Emerging Markets: FemTech

Originally published by Chambers | Associate on 08.23.22
femtech bw
With global investment passing $1 billion in 2021, FemTech is home to more than one unicorn. We got some attorneys and the folks at Whistler Partners to shed some light on this seemingly mythical industry.

Rhia Lyon, 2022

Please note interviews were conducted before Roe v Wade was overturned. 

First things first: what the heck is femtech? Well, the clue’s in the name – it’s simply female-focussed healthcare technology, covering any conceivable health-related topic that could arise during a woman’s lifetime. Breastfeeding? Check. Menopause? Absolutely. Periods? Ditto. What type of wine to drink with dinner tonight? No actually, but you catch our drift. 

At its core, it’s a subset of health-tech, and “there are a hundred ways you can splice and dice that term,” says Haley Bavasi, of counsel at Wilson Sonsini. “To me, the unifying theme is that companies bring together technology and health and wellness.”

Helen Reeves, corporate and securities partner at Gunderson Dettmer, thinks: “Some businesses target women in the digital health space, while some target women through tech-adjacent but not tech-enabled means. Whether that solution is enabled through light or heavy technology use, the principal goal is to support women’s health needs and make our lives easier.”

Kathleen Mon circle
"'Femtech' can make these needs sound niche, when they aren't. And there are specific health concerns that aren't exclusive [to cis women]." [Kathleen Mon]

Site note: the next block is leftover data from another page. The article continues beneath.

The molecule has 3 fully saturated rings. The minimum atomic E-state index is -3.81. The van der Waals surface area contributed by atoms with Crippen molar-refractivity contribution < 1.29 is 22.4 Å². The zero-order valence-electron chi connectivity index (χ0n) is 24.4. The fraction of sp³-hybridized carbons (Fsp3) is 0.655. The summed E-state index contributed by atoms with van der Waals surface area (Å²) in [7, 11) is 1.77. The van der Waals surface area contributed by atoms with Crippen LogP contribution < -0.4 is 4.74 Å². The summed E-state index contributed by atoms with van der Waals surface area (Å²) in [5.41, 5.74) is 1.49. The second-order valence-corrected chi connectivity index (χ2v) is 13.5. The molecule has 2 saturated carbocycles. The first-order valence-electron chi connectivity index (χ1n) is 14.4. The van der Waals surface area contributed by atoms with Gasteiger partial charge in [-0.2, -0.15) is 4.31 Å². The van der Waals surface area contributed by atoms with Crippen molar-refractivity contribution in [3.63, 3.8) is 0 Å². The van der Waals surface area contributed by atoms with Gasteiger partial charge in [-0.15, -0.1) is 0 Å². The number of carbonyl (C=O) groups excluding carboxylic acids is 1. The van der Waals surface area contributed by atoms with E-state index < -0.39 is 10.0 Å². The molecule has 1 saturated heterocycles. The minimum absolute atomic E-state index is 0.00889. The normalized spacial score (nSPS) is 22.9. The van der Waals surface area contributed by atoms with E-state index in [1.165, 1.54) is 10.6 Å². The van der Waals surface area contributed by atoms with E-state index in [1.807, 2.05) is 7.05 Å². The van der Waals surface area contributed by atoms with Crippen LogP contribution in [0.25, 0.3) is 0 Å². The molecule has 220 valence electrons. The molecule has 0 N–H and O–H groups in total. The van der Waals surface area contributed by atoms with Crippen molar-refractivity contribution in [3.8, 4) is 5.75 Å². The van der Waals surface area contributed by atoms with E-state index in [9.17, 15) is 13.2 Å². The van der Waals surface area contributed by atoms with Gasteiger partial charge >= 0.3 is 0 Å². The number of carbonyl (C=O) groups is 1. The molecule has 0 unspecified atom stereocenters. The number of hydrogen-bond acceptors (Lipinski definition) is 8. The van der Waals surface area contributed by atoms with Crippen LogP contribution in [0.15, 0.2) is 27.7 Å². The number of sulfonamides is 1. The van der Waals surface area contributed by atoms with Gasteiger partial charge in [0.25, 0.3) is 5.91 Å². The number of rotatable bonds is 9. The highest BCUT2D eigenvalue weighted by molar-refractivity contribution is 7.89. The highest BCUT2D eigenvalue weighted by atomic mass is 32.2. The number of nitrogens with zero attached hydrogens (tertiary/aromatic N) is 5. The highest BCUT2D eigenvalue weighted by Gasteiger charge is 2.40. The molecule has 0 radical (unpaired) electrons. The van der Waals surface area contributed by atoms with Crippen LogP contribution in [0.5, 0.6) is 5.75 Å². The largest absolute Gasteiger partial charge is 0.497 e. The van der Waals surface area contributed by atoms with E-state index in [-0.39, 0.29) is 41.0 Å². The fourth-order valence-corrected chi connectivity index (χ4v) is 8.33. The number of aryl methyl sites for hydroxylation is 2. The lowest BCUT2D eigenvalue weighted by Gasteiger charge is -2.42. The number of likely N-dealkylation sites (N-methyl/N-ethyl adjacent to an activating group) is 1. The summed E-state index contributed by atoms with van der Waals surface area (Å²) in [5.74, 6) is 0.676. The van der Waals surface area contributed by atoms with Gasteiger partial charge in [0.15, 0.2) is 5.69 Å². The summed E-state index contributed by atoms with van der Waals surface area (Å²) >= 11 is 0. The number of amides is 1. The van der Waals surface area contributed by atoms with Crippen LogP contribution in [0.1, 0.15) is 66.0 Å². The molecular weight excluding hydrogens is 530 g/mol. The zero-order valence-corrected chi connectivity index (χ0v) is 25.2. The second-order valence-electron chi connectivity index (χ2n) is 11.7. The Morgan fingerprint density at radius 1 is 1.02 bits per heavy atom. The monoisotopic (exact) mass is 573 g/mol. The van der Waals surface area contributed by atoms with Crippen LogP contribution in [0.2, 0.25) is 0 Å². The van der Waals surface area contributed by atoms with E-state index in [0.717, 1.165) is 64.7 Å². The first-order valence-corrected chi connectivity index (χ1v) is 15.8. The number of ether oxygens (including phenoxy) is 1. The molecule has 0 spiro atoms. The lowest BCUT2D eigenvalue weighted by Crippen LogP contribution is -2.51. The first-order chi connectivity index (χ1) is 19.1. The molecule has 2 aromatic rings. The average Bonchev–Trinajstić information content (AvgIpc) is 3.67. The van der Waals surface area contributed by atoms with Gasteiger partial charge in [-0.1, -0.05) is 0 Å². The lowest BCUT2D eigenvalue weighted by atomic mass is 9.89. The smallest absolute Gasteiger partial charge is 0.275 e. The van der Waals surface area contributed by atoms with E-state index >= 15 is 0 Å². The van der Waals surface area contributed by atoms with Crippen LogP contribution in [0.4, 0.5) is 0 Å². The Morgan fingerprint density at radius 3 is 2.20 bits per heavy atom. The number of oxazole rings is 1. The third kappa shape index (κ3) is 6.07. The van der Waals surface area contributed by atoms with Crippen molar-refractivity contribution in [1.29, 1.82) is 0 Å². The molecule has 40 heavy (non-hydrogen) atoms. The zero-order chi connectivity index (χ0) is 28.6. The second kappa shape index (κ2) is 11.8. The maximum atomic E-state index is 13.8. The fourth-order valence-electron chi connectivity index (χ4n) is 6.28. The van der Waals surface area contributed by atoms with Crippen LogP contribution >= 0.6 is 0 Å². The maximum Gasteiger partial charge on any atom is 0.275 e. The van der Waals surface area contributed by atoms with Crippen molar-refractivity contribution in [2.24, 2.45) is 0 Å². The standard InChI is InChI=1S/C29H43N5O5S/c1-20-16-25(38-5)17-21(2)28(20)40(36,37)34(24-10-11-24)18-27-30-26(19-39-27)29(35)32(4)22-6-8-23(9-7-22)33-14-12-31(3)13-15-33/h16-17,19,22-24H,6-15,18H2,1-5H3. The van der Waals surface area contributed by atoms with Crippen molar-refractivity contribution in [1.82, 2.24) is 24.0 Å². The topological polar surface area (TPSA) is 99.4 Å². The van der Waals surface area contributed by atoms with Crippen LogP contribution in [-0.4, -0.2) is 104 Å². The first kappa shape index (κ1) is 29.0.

The term ‘femtech’ was coined in 2016 by Danish entrepreneur Ida Tin, who founded period and fertility-tracking app, Clue. On the whole, there are four broad categories that fall under femtech: general health and wellness; pregnancy and family care; reproductive health; and healthcare diagnostics. The term was created to bring attention to women’s issues in the traditionally male-dominated healthcare system, but it is an imperfect term, as Kathleen Mon, head of in-house at legal recruiting agency Whistler Partners, acknowledges. “’Femtech’ can make these needs sound niche, when they aren’t. And there are specific health concerns that aren’t exclusive [to cis women]. Anyone who was born female, whether they identify as female or not, will have similar health concerns. When we’ve worked with start-ups in this space, we’ve let their founders guide us on terminology; if they find the term ‘femtech’ useful, or if they prefer broader terms like ‘health-tech.’” 

Additionally, there’s some debate over whether the term should be applied to technologies that address fertility and family-planning. Take the Maven Clinic, for example. The virtual clinic focuses on women and family health, but acknowledges that a lot of those issues can affect cis men, trans men and non-binary people too. The company’s GC and corporate secretary Erica Pham tells us, “at our core, we’re trying to provide care and community to help people in their journey as parents.”


Quarantine Period

Regardless of what you call them, femtech products, like so many other tech products, have really found their footing during the pandemic. Feminine hygiene company Thinx was the first brand to introduce reusable underwear for menstruation and incontinence. “When they brought these out in 2014, lots of people thought women wouldn’t want to wear the same thing all day and that frankly it was a bit gross,” says Reeves. "But now you see many companies in the reusable underwear space because there’s a huge market need, it’s environmentally friendly and there’s far less stigma around these kinds of products.” When the pandemic hit, people started giving these products a go instead of making a potentially dangerous trip to the shops. Although these products aren’t digital, and may not fit neatly into what VC investors traditionally saw as ‘health-tech,’ the material is a patented technology that provides a solution to an everyday problem.